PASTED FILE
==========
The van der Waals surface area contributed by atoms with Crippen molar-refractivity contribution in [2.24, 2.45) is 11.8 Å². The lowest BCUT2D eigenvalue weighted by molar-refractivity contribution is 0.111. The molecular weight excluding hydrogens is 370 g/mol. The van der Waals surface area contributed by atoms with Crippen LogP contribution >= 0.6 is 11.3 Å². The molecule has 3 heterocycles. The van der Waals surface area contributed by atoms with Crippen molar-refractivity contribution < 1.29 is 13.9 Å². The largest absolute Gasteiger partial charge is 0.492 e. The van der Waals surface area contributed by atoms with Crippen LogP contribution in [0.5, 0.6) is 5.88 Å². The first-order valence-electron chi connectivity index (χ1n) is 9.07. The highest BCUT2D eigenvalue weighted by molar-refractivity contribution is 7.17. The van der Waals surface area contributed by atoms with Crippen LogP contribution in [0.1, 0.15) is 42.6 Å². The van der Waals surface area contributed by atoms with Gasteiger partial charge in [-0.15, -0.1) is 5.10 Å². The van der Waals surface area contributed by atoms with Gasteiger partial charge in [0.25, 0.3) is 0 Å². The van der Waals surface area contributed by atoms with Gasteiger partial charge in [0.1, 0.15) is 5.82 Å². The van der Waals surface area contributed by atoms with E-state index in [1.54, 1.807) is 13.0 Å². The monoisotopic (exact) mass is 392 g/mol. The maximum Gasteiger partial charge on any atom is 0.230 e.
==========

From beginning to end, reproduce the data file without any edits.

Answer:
The van der Waals surface area contributed by atoms with Crippen molar-refractivity contribution in [2.24, 2.45) is 11.8 Å². The lowest BCUT2D eigenvalue weighted by molar-refractivity contribution is 0.111. The molecular weight excluding hydrogens is 370 g/mol. The van der Waals surface area contributed by atoms with Crippen LogP contribution >= 0.6 is 11.3 Å². The molecule has 3 heterocycles. The van der Waals surface area contributed by atoms with Crippen molar-refractivity contribution < 1.29 is 13.9 Å². The largest absolute Gasteiger partial charge is 0.492 e. The van der Waals surface area contributed by atoms with Crippen LogP contribution in [0.5, 0.6) is 5.88 Å². The first-order valence-electron chi connectivity index (χ1n) is 9.07. The highest BCUT2D eigenvalue weighted by molar-refractivity contribution is 7.17. The van der Waals surface area contributed by atoms with Crippen LogP contribution in [0.1, 0.15) is 42.6 Å². The van der Waals surface area contributed by atoms with Gasteiger partial charge in [-0.15, -0.1) is 5.10 Å². The van der Waals surface area contributed by atoms with Gasteiger partial charge in [0.25, 0.3) is 0 Å². The van der Waals surface area contributed by atoms with Gasteiger partial charge in [0.1, 0.15) is 5.82 Å². The van der Waals surface area contributed by atoms with E-state index in [1.54, 1.807) is 13.0 Å². The monoisotopic (exact) mass is 392 g/mol. The maximum Gasteiger partial charge on any atom is 0.230 e.